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Gastrointestinal stromal tumor(GIST)

MedGen UID:
116049
Concept ID:
C0238198
Neoplastic Process
Synonyms: Gastrointestinal stroma tumor; Gastrointestinal Stromal Sarcoma; Gastrointestinal stromal tumor, somatic
SNOMED CT: Gastrointestinal pacemaker cell tumor (128755003); Gastrointestinal stromal tumor (420120006); GIST - Gastrointestinal stromal tumor (420120006); Gastrointestinal stromal tumor (1187383001)
Modes of inheritance:
Autosomal dominant inheritance
MedGen UID:
141047
Concept ID:
C0443147
Intellectual Product
Source: Orphanet
A mode of inheritance that is observed for traits related to a gene encoded on one of the autosomes (i.e., the human chromosomes 1-22) in which a trait manifests in heterozygotes. In the context of medical genetics, an autosomal dominant disorder is caused when a single copy of the mutant allele is present. Males and females are affected equally, and can both transmit the disorder with a risk of 50% for each child of inheriting the mutant allele.
Not genetically inherited
MedGen UID:
988794
Concept ID:
CN307044
Finding
Source: Orphanet
clinical entity without genetic inheritance.
 
Genes (locations): KIT (4q12); SDHB (1p36.13); SDHC (1q23.3)
 
HPO: HP:0100723
Monarch Initiative: MONDO:0011719
OMIM®: 606764
Orphanet: ORPHA44890

Definition

Gastrointestinal stromal tumors are mesenchymal tumors found in the gastrointestinal tract that originate from the interstitial cells of Cajal, the pacemaker cells that regulate peristalsis in the digestive tract. Approximately 70% of GISTs develop in the stomach, 20% in the small intestine, and less than 10% in the esophagus, colon, and rectum. GISTs are typically more cellular than other gastrointestinal sarcomas. They occur predominantly in patients who are 40 to 70 years old but in rare cases may occur in younger persons (Miettinen et al., 1999, 1999). GISTs are also seen as a feature in several syndromes, e.g., neurofibromatosis-1 (NF1; 162200) and GIST-plus syndrome (175510). [from OMIM]

Additional description

From MedlinePlus Genetics
A gastrointestinal stromal tumor (GIST) is a type of tumor that occurs in the gastrointestinal tract, most commonly in the stomach or small intestine. This type of tumor is thought to grow from specialized cells found in the gastrointestinal tract called interstitial cells of Cajal (ICCs) or precursors to these cells. Affected individuals can develop one or more tumors. GISTs are usually found in adults between ages 40 and 70; rarely, children and young adults develop this type of tumor.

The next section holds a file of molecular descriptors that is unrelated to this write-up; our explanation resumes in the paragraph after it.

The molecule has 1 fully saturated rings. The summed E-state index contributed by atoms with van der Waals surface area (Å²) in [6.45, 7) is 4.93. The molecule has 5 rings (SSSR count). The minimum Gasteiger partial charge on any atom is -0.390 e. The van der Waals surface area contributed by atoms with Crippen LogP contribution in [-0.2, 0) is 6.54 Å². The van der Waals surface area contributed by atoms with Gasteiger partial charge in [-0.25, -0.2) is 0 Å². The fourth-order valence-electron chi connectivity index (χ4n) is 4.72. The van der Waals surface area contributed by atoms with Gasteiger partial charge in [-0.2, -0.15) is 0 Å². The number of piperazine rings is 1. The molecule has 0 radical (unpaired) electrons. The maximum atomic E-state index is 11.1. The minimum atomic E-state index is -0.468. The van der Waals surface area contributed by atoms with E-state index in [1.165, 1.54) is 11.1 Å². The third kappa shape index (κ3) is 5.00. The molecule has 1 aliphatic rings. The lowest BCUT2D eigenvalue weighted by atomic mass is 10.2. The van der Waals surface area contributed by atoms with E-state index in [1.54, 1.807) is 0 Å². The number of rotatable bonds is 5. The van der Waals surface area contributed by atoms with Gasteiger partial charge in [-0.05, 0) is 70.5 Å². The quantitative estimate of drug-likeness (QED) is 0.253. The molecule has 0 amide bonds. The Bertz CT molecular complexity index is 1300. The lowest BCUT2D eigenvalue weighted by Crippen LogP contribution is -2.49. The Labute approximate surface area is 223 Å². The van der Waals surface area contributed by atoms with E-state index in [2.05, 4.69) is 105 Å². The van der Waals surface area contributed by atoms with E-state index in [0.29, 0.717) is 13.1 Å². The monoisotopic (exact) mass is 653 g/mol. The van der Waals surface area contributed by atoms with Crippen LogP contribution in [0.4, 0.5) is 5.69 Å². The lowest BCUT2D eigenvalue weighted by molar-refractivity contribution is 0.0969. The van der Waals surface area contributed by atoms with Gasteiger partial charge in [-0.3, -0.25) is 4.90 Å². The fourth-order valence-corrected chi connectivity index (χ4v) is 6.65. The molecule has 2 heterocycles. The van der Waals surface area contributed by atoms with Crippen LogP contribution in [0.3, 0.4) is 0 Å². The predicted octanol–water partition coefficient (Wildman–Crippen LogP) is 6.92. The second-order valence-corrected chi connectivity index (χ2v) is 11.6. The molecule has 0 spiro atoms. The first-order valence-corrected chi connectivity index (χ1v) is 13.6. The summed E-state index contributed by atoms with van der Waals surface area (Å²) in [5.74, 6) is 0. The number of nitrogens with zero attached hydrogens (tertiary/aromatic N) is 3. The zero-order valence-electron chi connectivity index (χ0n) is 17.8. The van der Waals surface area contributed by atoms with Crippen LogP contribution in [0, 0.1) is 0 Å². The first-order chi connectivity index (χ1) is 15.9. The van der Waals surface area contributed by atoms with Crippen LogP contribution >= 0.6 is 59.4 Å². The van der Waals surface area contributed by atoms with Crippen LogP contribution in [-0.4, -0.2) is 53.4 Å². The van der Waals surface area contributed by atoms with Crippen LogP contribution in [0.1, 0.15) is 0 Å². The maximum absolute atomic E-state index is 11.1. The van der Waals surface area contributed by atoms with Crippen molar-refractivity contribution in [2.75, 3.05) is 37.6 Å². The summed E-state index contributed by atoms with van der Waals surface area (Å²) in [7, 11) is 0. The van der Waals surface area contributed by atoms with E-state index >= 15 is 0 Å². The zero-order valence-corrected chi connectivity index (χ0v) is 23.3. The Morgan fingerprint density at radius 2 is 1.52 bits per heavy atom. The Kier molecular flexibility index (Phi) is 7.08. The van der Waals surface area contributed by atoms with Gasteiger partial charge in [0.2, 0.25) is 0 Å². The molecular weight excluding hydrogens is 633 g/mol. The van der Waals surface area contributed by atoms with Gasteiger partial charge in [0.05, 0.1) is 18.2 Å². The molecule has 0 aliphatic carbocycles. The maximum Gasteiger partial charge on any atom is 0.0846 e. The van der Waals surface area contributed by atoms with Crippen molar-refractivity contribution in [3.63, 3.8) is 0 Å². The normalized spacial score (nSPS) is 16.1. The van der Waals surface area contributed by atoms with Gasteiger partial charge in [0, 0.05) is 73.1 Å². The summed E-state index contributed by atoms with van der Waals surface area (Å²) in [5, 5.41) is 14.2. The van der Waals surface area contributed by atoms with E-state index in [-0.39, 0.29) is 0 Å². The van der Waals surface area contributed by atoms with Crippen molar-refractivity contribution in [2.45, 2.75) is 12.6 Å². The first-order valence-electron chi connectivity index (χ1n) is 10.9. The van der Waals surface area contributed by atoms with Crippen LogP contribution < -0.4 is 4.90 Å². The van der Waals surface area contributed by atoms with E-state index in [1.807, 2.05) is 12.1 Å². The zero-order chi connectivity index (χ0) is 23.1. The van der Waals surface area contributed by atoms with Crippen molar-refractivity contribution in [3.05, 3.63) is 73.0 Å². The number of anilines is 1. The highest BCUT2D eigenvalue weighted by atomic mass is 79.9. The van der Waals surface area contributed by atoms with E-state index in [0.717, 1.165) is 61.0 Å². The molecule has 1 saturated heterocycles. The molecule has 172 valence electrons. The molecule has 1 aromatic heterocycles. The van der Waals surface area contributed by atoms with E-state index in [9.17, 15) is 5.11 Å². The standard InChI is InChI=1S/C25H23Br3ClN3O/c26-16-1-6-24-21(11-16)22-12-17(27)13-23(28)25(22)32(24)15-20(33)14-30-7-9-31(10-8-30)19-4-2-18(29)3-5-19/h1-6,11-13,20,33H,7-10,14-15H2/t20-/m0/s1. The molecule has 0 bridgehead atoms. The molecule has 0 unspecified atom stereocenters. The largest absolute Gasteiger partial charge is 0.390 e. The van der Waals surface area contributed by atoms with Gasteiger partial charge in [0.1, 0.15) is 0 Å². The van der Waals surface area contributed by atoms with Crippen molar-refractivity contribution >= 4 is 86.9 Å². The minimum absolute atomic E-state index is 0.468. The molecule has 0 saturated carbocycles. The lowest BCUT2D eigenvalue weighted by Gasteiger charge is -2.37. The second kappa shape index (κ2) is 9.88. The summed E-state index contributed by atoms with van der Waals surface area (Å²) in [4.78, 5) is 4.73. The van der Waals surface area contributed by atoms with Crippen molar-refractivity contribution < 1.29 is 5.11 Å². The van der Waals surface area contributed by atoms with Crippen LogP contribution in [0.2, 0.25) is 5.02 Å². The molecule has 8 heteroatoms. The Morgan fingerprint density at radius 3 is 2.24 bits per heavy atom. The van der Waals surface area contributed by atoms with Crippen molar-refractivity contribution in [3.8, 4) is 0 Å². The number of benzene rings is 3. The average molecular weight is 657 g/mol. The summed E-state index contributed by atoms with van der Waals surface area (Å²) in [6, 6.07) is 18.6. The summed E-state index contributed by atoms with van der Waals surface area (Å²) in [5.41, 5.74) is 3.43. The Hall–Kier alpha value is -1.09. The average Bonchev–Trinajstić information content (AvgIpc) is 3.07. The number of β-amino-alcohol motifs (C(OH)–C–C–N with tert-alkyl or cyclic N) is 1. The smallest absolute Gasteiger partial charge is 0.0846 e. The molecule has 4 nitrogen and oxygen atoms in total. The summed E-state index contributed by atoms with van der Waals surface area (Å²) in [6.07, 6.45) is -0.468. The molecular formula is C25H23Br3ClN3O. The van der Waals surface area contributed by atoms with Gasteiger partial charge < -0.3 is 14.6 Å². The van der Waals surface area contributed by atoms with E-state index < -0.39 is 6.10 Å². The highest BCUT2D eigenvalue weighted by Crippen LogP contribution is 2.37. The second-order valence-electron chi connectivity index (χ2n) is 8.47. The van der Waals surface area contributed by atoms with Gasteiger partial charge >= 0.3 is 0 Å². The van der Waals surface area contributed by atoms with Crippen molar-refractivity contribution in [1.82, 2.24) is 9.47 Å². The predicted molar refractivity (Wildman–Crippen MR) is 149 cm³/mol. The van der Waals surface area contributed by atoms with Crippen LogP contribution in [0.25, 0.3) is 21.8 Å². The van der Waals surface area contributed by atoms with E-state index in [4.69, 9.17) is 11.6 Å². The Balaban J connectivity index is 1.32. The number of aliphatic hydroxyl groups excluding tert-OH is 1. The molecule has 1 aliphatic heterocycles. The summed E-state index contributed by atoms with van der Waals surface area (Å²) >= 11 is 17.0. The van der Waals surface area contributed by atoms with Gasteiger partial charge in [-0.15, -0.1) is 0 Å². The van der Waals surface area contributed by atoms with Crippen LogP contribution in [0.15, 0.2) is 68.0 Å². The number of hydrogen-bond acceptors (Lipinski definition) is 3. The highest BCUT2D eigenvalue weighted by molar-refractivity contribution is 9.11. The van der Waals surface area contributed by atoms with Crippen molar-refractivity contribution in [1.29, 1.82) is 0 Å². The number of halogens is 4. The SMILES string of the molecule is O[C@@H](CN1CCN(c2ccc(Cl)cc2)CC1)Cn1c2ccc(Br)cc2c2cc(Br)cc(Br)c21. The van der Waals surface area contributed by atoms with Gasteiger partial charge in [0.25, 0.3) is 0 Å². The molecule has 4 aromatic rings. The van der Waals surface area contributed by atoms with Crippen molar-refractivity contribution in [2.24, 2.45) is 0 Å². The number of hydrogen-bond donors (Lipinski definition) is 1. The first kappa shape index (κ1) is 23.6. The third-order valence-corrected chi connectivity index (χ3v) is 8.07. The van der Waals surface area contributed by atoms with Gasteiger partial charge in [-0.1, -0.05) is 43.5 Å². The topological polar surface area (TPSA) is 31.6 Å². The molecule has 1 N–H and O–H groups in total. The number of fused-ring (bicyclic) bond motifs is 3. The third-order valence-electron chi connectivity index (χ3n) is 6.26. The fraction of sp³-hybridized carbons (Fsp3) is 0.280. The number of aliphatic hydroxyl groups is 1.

Small tumors may cause no signs or symptoms. However, some people with GISTs may experience pain or swelling in the belly area (abdomen), nausea, vomiting, loss of appetite, or weight loss. Sometimes, tumors cause bleeding into the gastrointestinal tract, which may lead to low red blood cell counts (anemia) and, consequently, weakness and tiredness. Bleeding into the intestines may cause black and tarry stools, and bleeding into the throat or stomach may cause vomiting of blood.

Affected individuals with no family history of GIST typically have only one tumor (called a sporadic GIST). People with a family history of GISTs (called familial GISTs) often have multiple tumors and additional signs or symptoms, including noncancerous overgrowth (hyperplasia) of other cells in the gastrointestinal tract and patches of dark skin on various areas of the body. Some affected individuals have a skin condition called urticaria pigmentosa (also known as maculopapular cutaneous mastocytosis), which is characterized by raised patches of brownish skin that sting or itch when touched.

A rare form of GIST, called succinate dehydrogenase (SDH)-deficient GIST, tends to occur in childhood or young adulthood and affects females more commonly than males. In this form, tumors are almost always in the stomach. Individuals with an SDH-deficient GIST have a high risk of developing other types of tumors, particularly noncancerous tumors in the nervous system called paragangliomas and noncancerous lung tumors called pulmonary chondromas. When GISTs occur in combination with paragangliomas, the condition is known as Carney-Stratakis syndrome; the combination of GISTs, paragangliomas, and pulmonary chondromas is known as Carney triad; and the combination of GISTs and pulmonary chondroma is known as incomplete Carney triad.  https://medlineplus.gov/genetics/condition/gastrointestinal-stromal-tumor

Clinical features

From HPO
Large hands
MedGen UID:
98097
Concept ID:
C0426870
Finding
Constipation
MedGen UID:
1101
Concept ID:
C0009806
Sign or Symptom
Infrequent or difficult evacuation of feces.
Dysphagia
MedGen UID:
41440
Concept ID:
C0011168
Disease or Syndrome
Difficulty in swallowing.
Intestinal obstruction
MedGen UID:
43933
Concept ID:
C0021843
Disease or Syndrome
Blockage or impairment of the normal flow of the contents of the intestine towards the anal canal.
Gastrointestinal stromal tumor
MedGen UID:
116049
Concept ID:
C0238198
Neoplastic Process